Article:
Usage Method

Often the best way to organize personal books is the way you use them. Mom’s books in her favorite reading space and Dad’s in his. Cookbooks in the kitchen. Do-it-yourself books in the workshop. And baby’s books in their room.

The Stack-It-Any-Way-You Can Method

This is often a method used by creative types who read a lot of books. They have more books than shelf space. You cram books into every corner, every shelf, and every flat surface.

The Impress Your Friends Library

In this library, you’ll find the books everyone says you should read. All the thick, impossible to read books. Sometimes this library also has autographed and rare books. The most impressive titles are at eye level, facing out. Once again, it’s a library that shouts you don’t really read these books.

By Category and/or Genre

This method is akin to the Dewey Decimal System, except it doesn’t use numbers. You organize your books by categories such as fiction or nonfiction. Often within that category you organize your books by the genre or subject. All space stories here and all romances there. All history books here And all philosophy books there. This can be an excellent system unless one of these genres or subjects is very large. Then you might need to organize by subcategories, author, or title.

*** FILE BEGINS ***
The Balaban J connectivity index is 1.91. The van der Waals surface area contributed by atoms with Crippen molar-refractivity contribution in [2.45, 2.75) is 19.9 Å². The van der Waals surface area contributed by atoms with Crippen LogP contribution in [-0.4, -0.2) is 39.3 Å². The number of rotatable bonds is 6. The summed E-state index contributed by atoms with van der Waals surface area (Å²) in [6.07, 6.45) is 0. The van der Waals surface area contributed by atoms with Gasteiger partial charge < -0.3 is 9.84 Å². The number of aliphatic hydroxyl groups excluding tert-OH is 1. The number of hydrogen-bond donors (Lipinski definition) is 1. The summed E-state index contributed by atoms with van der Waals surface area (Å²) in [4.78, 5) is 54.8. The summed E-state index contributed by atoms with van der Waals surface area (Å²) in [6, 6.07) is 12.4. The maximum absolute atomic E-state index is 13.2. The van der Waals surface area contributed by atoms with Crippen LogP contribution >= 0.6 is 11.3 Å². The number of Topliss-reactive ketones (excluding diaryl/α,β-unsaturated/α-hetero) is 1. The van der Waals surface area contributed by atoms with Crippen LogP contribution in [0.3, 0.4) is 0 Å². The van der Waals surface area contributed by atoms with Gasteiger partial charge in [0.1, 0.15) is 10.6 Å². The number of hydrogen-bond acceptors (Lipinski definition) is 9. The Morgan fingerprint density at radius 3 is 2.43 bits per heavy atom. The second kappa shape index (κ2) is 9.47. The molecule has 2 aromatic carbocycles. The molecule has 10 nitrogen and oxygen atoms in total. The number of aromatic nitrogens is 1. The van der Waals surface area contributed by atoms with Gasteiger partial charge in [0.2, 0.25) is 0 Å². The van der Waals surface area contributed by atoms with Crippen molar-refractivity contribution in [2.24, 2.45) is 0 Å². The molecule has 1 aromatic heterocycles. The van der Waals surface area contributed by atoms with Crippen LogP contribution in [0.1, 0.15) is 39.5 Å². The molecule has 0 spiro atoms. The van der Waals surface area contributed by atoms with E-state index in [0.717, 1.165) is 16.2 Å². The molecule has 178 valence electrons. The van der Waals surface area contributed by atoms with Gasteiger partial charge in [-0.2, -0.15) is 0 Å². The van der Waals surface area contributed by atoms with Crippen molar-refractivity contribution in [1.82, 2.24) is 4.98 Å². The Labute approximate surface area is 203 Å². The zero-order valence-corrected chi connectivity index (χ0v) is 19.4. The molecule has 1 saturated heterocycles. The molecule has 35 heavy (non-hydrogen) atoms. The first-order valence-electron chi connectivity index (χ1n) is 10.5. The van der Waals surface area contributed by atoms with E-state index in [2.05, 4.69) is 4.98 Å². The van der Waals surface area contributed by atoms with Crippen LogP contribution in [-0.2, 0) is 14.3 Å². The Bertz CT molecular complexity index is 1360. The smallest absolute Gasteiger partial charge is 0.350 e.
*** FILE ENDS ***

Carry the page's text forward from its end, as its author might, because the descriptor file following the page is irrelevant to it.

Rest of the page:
Catalog Apps

The days of the old card catalog system are gone. Today you can load you library online on Goodreads Or you can download an app, enter your books into the app and the app can tell you where to locate a book with that title, or author, or even subject.

Haven’t heard of catalog apps? Check out LibraryThing,, Delicious Library 3.


This method organizes your library into two separate libraries. One set of shelves houses books you have already read. Another set house unread books. You know, all those books you bought because you’re going to read it someday.

Your Library A Subject of Bookshelf Envy